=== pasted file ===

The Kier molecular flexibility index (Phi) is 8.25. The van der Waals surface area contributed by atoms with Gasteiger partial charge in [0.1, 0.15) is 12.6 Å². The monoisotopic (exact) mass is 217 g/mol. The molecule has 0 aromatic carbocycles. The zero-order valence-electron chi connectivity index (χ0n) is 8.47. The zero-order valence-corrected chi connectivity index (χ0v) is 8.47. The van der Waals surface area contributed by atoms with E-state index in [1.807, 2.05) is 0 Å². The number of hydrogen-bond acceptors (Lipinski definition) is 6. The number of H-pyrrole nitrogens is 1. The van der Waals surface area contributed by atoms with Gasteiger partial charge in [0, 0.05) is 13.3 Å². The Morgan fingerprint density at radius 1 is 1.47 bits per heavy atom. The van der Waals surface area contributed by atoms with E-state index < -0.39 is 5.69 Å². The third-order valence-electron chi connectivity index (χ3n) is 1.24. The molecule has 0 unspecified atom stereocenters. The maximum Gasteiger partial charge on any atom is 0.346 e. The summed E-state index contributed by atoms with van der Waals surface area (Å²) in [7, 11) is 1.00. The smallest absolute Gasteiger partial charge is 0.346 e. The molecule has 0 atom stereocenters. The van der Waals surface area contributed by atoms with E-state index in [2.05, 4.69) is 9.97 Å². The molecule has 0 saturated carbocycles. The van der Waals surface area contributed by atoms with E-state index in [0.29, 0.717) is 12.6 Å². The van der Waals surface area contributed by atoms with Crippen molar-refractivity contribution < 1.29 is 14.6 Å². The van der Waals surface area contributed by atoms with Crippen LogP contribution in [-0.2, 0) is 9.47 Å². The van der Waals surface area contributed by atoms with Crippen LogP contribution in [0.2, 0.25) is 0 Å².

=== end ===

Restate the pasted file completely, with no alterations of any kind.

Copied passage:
The Kier molecular flexibility index (Phi) is 8.25. The van der Waals surface area contributed by atoms with Gasteiger partial charge in [0.1, 0.15) is 12.6 Å². The monoisotopic (exact) mass is 217 g/mol. The molecule has 0 aromatic carbocycles. The zero-order valence-electron chi connectivity index (χ0n) is 8.47. The zero-order valence-corrected chi connectivity index (χ0v) is 8.47. The van der Waals surface area contributed by atoms with E-state index in [1.807, 2.05) is 0 Å². The number of hydrogen-bond acceptors (Lipinski definition) is 6. The number of H-pyrrole nitrogens is 1. The van der Waals surface area contributed by atoms with Gasteiger partial charge in [0, 0.05) is 13.3 Å². The Morgan fingerprint density at radius 1 is 1.47 bits per heavy atom. The van der Waals surface area contributed by atoms with E-state index < -0.39 is 5.69 Å². The third-order valence-electron chi connectivity index (χ3n) is 1.24. The molecule has 0 unspecified atom stereocenters. The maximum Gasteiger partial charge on any atom is 0.346 e. The summed E-state index contributed by atoms with van der Waals surface area (Å²) in [7, 11) is 1.00. The smallest absolute Gasteiger partial charge is 0.346 e. The molecule has 0 atom stereocenters. The van der Waals surface area contributed by atoms with E-state index in [2.05, 4.69) is 9.97 Å². The molecule has 0 saturated carbocycles. The van der Waals surface area contributed by atoms with E-state index in [0.29, 0.717) is 12.6 Å². The van der Waals surface area contributed by atoms with Crippen molar-refractivity contribution < 1.29 is 14.6 Å². The van der Waals surface area contributed by atoms with Crippen LogP contribution in [-0.2, 0) is 9.47 Å². The van der Waals surface area contributed by atoms with Crippen LogP contribution in [0.2, 0.25) is 0 Å².